- Trial Day 1: Junction Hotel arson trial – Day 1
- Trial Day 3: Investigators outline Junction Hotel fire cause
- Trial Day 4: Facebook picture gave detectives new lead
- Trial Day 5: Phone calls show mix-up over hanging picture
- Trial Day 6: ‘Why would I set it on fire?’ Jozef Jansen denies claims
TWO men negotiating over the Junction Hotel claim its owners were in financial difficulty in the lead-up to a fire that destroyed the premises in 2014.
The hotel’s then-owner Jozef Jansen, 65, and his son Remco Jansen, 42, appeared at the second day of a trial in the Bendigo County Court after pleading not guilty to a charge of arson for gain.
The court heard evidence from Michael Stevens, who paid $20,000 and $2000 deposits on the hotel in Ravenswood in August 2013 with a view to purchasing the pub.
He started moving belongings into the Junction Hotel in 2014 and held garage sales from the premises, and was close to signing the contract when he found out about a VicRoads overlay on the property.
“They were just wanting me to sign as quick as I could,” Mr Stevens told the court.
“I just knew they were having a lot of financial problems.”
He pulled out of the deal on June 6 – three days before the fire.
Mr Stevens said he lost a lot of belongings in the fire, and claimed he never received his deposit back from the Jansens.
The court was told that in mid-2013, local winemaker Scott Harrington also took an interest in the property. He attempted to negotiate a lease for the Junction Hotel, to turn it into a cellar door for wine and cider, and claimed he signed a heads of agreement with Jozef Jansen.
The deal was cancelled however, when Mr Stevens signalled his intention of buying the property with no plans of leasing it to Mr Harrington.
Mr Harrington told the court the Jansens were keen to sell rather than lease because of their financial issues.
“They were currently experiencing some hardship with their mortgage, they were in arrears of their mortgage,” he said.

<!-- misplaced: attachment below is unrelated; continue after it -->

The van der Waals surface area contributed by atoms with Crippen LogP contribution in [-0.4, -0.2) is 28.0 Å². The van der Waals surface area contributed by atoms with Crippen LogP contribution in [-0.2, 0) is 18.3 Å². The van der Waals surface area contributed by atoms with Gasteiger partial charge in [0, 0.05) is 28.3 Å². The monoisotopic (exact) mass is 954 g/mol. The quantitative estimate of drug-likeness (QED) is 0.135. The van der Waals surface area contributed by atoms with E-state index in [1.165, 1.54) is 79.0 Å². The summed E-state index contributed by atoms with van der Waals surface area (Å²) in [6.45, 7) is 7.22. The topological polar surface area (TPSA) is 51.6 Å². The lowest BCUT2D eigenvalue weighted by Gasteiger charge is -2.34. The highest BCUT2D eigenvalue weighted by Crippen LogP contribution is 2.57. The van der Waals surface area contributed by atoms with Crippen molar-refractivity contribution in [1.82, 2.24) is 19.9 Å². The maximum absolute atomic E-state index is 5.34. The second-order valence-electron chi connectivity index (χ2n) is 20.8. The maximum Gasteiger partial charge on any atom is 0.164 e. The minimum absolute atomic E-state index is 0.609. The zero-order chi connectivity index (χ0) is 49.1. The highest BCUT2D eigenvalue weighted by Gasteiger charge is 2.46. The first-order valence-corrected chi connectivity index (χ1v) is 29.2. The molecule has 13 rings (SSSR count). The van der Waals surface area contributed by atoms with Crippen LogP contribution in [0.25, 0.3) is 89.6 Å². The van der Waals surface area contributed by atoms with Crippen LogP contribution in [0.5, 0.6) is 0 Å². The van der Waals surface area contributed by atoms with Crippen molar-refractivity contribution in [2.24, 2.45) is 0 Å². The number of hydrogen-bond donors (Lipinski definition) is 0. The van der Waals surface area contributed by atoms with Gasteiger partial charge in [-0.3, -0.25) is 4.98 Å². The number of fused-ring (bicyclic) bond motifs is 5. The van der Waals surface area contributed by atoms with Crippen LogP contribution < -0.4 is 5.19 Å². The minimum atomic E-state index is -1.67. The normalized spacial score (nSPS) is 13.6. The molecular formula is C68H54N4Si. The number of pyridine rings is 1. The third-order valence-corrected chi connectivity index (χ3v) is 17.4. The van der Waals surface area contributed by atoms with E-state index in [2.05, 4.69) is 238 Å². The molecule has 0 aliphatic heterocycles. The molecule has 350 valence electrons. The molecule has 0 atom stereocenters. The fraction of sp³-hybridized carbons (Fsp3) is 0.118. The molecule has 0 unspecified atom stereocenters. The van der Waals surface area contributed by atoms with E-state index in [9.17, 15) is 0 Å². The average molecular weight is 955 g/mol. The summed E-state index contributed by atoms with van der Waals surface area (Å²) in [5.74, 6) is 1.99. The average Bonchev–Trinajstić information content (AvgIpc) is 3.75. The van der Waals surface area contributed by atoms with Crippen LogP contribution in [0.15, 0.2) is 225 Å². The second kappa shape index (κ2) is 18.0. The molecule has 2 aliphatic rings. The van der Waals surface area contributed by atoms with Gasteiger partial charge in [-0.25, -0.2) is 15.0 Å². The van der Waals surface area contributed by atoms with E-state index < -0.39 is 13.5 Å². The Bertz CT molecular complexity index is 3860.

Jozef Jansen has also been charged with obtaining property by deception, for claiming more than $300,000 from APIA.
In his opening address, prosecutor Kevin Doyle told the court the Jansens received a $129,000 notice of default from the Commonwealth Bank in May 2014.
Jozef Jansen lived in the Junction Hotel with his wife.
The court heard his wife booked them into a motel in Moama for June 9 – the night of the fire. The booking was made on June 6, the day they found out the sale with Mr Stevens had fallen through.
Jozef Jansen purchased the hotel from Barry Lyons for $152,000 in 2007, and initially managed to meet his repayments.
Bendigo CFA senior station officer Darren Eenjes was the first person on the scene of the fire about 9.30pm, as he was driving past on the Calder Highway with his family.
He told the court the fire was in the back of the building, but he had time to retrieve some photographs from the walls before fire brigades arrived.
“I think it was two or three boxes of things, photos off the walls, I put them outside,” Mr Eenjes said.
The court was earlier told the fire started in the office, either from an overloaded powerboard or in a computer.
Screenshots from a conversation between Remco Jansen and his friend Nathan Waddington were tendered to court. The conversation showed Mr Waddington told Remco about the fire after seeing posts on Facebook.
When he was informed about the fire, Remco Jansen responded: “what bulls---”, and “really???”
The trial continues.